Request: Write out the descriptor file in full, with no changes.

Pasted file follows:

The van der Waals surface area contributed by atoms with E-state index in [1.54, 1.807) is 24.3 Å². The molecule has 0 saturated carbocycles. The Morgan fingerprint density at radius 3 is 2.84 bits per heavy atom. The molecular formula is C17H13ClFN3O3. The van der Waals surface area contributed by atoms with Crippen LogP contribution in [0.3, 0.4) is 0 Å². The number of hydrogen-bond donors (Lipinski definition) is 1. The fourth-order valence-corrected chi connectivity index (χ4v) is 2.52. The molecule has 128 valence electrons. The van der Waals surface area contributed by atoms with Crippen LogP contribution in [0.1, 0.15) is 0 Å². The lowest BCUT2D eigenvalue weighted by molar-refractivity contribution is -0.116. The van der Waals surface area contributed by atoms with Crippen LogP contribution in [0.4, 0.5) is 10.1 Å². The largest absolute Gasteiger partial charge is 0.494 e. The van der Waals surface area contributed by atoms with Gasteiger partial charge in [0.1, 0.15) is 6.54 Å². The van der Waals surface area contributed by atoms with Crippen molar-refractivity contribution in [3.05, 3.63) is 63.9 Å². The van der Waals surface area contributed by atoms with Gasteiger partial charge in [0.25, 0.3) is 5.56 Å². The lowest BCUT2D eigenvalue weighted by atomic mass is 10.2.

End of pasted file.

The van der Waals surface area contributed by atoms with E-state index in [1.54, 1.807) is 24.3 Å². The molecule has 0 saturated carbocycles. The Morgan fingerprint density at radius 3 is 2.84 bits per heavy atom. The molecular formula is C17H13ClFN3O3. The van der Waals surface area contributed by atoms with Crippen LogP contribution in [0.3, 0.4) is 0 Å². The number of hydrogen-bond donors (Lipinski definition) is 1. The fourth-order valence-corrected chi connectivity index (χ4v) is 2.52. The molecule has 128 valence electrons. The van der Waals surface area contributed by atoms with Crippen LogP contribution in [0.1, 0.15) is 0 Å². The lowest BCUT2D eigenvalue weighted by molar-refractivity contribution is -0.116. The van der Waals surface area contributed by atoms with Crippen LogP contribution in [0.4, 0.5) is 10.1 Å². The largest absolute Gasteiger partial charge is 0.494 e. The van der Waals surface area contributed by atoms with Gasteiger partial charge in [0.1, 0.15) is 6.54 Å². The van der Waals surface area contributed by atoms with Crippen molar-refractivity contribution in [3.05, 3.63) is 63.9 Å². The van der Waals surface area contributed by atoms with Gasteiger partial charge in [0.25, 0.3) is 5.56 Å². The lowest BCUT2D eigenvalue weighted by atomic mass is 10.2.